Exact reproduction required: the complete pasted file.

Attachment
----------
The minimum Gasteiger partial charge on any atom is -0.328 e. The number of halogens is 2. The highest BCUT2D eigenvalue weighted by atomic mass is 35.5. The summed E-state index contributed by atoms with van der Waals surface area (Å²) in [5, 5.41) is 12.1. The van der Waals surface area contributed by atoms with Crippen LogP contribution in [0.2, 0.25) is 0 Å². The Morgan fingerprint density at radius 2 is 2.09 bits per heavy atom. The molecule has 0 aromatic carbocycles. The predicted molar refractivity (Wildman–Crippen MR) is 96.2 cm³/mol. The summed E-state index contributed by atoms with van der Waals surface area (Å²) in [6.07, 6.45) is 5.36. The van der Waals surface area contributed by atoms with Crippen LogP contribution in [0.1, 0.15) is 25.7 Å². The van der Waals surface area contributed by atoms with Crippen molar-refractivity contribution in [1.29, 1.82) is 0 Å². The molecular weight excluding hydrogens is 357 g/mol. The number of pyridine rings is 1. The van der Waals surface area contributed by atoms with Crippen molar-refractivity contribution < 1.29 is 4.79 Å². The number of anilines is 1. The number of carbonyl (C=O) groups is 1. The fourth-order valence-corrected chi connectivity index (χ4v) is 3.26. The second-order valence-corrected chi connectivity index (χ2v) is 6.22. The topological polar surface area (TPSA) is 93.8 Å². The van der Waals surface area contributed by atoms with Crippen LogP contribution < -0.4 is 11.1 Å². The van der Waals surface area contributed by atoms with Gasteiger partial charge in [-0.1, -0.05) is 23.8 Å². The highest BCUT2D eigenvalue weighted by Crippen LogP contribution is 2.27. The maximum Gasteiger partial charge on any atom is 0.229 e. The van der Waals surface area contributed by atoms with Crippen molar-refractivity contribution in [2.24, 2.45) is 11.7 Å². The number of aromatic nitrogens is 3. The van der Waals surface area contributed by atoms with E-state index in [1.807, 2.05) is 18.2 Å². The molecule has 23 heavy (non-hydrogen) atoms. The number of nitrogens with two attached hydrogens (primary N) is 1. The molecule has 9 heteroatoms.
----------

The minimum Gasteiger partial charge on any atom is -0.328 e. The number of halogens is 2. The highest BCUT2D eigenvalue weighted by atomic mass is 35.5. The summed E-state index contributed by atoms with van der Waals surface area (Å²) in [5, 5.41) is 12.1. The van der Waals surface area contributed by atoms with Crippen LogP contribution in [0.2, 0.25) is 0 Å². The Morgan fingerprint density at radius 2 is 2.09 bits per heavy atom. The molecule has 0 aromatic carbocycles. The predicted molar refractivity (Wildman–Crippen MR) is 96.2 cm³/mol. The summed E-state index contributed by atoms with van der Waals surface area (Å²) in [6.07, 6.45) is 5.36. The van der Waals surface area contributed by atoms with Crippen LogP contribution in [0.1, 0.15) is 25.7 Å². The van der Waals surface area contributed by atoms with Crippen molar-refractivity contribution in [1.29, 1.82) is 0 Å². The molecular weight excluding hydrogens is 357 g/mol. The number of pyridine rings is 1. The van der Waals surface area contributed by atoms with Crippen molar-refractivity contribution < 1.29 is 4.79 Å². The number of anilines is 1. The number of carbonyl (C=O) groups is 1. The fourth-order valence-corrected chi connectivity index (χ4v) is 3.26. The second-order valence-corrected chi connectivity index (χ2v) is 6.22. The topological polar surface area (TPSA) is 93.8 Å². The van der Waals surface area contributed by atoms with Crippen LogP contribution < -0.4 is 11.1 Å². The van der Waals surface area contributed by atoms with Gasteiger partial charge in [-0.1, -0.05) is 23.8 Å². The highest BCUT2D eigenvalue weighted by Crippen LogP contribution is 2.27. The maximum Gasteiger partial charge on any atom is 0.229 e. The van der Waals surface area contributed by atoms with Crippen molar-refractivity contribution in [2.24, 2.45) is 11.7 Å². The number of aromatic nitrogens is 3. The van der Waals surface area contributed by atoms with E-state index in [1.807, 2.05) is 18.2 Å². The molecule has 23 heavy (non-hydrogen) atoms. The number of nitrogens with two attached hydrogens (primary N) is 1. The molecule has 9 heteroatoms.